The immediate reform fight is not about stopping the flow of money, but rather securing mere disclosure
-By Justin Elliott
January 28, 2012- It’s not even the general election season, and we’re already seeing the electoral process dominated by super PACs, funded with unlimited donations and protected by a paper-thin veil of “independence.”
The super PACs operating in the GOP primary have managed to delay disclosing their donors until next month, but the identities of who funded these groups will be public. Groups in a different category — those that don’t ever disclose donors — haven’t started operating in any prominent way, but you can be sure they will in the fall.
To learn about what’s going on, I spoke to Fred Wertheimer, the founder and president of Democracy 21, who has been working on campaign finance issues for more than three decades.
Huffington Post is reporting that a campaign finance bill is in the works in Congress – something similar to the DISCLOSE Act of 2010 — and that you worked on the bill. What can we expect from this effort by the Democrats?
It is designed to solve a series of problems. First of all, we had more than $135 million in secret contributions injected into the 2010 congressional races through tax-exempt groups that don’t disclose their donors. These are the 501(c)(4) advocacy groups and the 501(c)(6) business associations. This legislation, like the DISCLOSE Act, will ensure that donors giving money to groups that are spending it to influence elections are disclosed.
Second, we’ve had a serious problem with disclosure of super PACs in this election. From July 1 of last year to date, we’ve had no disclosure of the donors financing the super PACs and will not get any information until early February. That means we’ve had a number of very important primary and caucus contests with voters having no idea who is putting up millions of dollars that are spent to influence their votes. All of those disclosures will come in early February, after critical contests are already over. The legislation will fix the problems that have been created by untimely disclosure by super PACs in the 2012 presidential primary elections.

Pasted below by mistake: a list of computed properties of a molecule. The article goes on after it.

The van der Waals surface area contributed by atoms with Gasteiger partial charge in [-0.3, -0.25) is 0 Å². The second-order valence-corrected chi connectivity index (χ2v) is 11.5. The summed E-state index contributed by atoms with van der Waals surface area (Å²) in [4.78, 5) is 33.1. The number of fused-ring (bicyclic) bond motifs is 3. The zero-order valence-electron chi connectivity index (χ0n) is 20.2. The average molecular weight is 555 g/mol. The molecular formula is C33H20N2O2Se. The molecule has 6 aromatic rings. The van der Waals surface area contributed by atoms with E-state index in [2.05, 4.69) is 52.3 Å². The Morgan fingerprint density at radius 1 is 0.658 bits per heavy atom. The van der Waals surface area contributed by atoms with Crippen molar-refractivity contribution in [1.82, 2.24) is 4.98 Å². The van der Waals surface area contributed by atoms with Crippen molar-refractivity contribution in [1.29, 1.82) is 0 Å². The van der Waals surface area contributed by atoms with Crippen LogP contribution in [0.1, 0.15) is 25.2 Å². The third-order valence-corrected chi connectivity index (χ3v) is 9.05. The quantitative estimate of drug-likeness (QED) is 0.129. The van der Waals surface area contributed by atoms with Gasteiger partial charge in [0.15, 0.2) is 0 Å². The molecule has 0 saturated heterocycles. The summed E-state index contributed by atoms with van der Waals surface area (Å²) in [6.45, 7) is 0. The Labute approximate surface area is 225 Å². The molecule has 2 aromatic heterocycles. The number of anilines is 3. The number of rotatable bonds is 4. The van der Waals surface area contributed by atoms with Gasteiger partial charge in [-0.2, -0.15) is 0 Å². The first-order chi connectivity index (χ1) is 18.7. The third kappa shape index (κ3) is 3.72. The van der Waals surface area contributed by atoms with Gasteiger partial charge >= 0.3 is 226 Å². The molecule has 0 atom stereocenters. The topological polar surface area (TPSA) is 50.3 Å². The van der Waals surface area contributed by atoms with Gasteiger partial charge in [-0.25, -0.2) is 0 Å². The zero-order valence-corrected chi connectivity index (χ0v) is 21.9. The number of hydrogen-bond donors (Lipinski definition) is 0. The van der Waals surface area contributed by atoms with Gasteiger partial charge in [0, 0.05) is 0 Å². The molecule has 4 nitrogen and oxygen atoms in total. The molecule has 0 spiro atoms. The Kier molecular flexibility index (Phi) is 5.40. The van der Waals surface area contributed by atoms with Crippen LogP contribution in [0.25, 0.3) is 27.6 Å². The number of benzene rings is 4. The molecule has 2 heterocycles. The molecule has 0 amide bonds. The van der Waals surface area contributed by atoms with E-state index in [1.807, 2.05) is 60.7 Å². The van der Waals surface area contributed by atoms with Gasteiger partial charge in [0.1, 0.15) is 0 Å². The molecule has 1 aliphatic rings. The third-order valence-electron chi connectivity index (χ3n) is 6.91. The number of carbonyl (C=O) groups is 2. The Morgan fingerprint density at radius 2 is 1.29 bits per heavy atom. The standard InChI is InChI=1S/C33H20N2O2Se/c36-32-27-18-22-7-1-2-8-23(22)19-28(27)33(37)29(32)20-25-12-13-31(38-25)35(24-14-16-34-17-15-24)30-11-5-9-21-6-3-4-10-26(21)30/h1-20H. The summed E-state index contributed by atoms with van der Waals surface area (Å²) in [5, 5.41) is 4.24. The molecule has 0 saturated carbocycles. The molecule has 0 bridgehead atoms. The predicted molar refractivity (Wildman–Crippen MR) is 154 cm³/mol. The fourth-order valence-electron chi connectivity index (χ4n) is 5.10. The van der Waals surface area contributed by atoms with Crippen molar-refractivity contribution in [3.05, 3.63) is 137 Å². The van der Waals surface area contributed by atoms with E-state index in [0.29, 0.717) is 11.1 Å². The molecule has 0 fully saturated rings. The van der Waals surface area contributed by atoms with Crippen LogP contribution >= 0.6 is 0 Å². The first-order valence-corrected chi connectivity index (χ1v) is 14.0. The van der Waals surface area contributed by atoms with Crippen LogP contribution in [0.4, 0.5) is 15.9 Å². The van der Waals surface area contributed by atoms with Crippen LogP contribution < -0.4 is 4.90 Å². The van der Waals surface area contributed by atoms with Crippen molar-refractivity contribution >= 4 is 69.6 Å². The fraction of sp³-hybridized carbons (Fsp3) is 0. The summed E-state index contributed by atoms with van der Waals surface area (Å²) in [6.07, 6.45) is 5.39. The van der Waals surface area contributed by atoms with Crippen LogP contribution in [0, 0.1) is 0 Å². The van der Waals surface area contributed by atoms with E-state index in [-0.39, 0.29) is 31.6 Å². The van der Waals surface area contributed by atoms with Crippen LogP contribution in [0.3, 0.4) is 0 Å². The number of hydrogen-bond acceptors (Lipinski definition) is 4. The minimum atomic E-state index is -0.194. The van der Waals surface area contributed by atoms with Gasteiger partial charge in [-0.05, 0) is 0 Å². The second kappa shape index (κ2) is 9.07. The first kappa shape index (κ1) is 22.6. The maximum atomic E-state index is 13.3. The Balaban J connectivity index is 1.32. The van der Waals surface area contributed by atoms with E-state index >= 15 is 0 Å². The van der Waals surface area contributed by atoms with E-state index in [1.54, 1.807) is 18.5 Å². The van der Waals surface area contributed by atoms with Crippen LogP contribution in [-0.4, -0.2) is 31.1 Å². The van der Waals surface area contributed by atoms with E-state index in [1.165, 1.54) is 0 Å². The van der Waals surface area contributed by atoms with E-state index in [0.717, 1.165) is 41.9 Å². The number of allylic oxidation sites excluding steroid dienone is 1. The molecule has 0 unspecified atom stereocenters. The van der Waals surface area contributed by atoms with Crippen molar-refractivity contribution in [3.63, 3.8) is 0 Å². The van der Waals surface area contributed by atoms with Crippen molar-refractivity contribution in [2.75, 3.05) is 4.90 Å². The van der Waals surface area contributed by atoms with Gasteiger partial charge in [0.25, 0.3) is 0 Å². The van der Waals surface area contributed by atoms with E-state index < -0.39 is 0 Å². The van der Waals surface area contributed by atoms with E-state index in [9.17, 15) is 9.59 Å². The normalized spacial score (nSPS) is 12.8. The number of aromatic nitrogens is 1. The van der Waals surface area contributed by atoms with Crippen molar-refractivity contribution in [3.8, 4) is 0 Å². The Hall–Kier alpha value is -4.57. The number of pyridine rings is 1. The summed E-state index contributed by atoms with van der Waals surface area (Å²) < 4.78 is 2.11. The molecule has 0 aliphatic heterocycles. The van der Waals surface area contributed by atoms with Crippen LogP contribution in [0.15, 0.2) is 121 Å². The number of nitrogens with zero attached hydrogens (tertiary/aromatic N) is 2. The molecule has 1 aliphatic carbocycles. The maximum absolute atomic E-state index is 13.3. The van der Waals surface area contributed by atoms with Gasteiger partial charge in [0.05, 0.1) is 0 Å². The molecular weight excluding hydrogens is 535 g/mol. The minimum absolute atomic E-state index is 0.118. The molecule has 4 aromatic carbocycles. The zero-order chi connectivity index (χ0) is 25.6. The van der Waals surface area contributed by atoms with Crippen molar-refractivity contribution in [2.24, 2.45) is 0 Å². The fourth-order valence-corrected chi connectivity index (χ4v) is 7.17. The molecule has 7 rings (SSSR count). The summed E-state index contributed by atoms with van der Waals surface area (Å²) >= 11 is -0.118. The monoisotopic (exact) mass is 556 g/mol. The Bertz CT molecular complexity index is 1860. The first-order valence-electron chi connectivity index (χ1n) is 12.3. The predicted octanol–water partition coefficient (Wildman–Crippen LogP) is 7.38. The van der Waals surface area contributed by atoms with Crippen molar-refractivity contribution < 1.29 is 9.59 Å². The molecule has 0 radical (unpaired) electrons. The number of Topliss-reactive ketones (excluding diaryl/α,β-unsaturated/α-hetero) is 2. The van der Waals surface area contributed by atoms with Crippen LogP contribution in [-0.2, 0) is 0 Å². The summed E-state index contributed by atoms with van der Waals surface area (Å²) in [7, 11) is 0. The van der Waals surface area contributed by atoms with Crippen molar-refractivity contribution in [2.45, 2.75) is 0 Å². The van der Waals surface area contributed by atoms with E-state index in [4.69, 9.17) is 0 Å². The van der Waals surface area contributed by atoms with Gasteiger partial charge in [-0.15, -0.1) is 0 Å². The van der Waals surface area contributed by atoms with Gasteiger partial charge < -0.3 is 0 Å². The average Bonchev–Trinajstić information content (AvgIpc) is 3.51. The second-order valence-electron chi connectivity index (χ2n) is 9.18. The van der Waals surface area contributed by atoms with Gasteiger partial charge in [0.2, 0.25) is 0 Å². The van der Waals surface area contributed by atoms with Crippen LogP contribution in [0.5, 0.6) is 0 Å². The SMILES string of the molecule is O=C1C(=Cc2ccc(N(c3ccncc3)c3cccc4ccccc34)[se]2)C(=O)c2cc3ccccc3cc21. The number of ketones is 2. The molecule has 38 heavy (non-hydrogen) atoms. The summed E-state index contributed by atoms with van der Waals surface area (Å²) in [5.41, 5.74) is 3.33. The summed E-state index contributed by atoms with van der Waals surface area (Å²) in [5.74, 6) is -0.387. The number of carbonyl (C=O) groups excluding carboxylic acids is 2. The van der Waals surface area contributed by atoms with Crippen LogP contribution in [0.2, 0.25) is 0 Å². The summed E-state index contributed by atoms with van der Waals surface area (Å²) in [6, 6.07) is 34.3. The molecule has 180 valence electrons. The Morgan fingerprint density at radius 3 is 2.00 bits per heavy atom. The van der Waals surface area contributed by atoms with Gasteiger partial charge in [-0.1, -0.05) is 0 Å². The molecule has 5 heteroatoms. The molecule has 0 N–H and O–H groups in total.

Third, it will require candidate-specific super PACs to have an official take responsibility for their ads and require the ads to list the top donors to the super PAC.
With the DISCLOSE Act in 2010, it passed the House and fell one vote short of overcoming a filibuster in the Senate. What are the prospects for this new bill once it gets introduced?
The legislation this time will only have disclosure provisions and will not include a number of the nondisclosure provisions that were in the bill in the last Congress and that drew various arguments by opponents who were in fact opposed to disclosure. So this is a powerful bill that is very hard to oppose on any kind of merit argument. It is focused only on disclosure, and it solves serious problems with disclosure by nonprofit groups and by super PACs which are playing such a major role in the elections. It’s going to be very hard to come up with arguments for voting against the bill. That’s not going to alone decide the battle, but it will focus the issue on basically one proposition: Should contributions being spent to influence elections be kept secret from the voters? Or do voters have a public right to know who is funding ads being run to influence their votes? We got a whole lot of arguments from opponents last time that didn’t address that basic question and had nothing to do with disclosure.
Last time, all the Democrats in the Senate voted to break a filibuster but we couldn’t get any Republicans. Democracy 21 and a number of other reform groups are going to work very hard to convince Republicans to vote for the new disclosure bill this time. Republicans traditionally have supported disclosure legislation, up until 2010 when politics took over. I’m not predicting what’s going to happen here, except to say that we have a stronger bill and a different dynamic this year with super PACs and the problems they have created front and center in the public’s mind.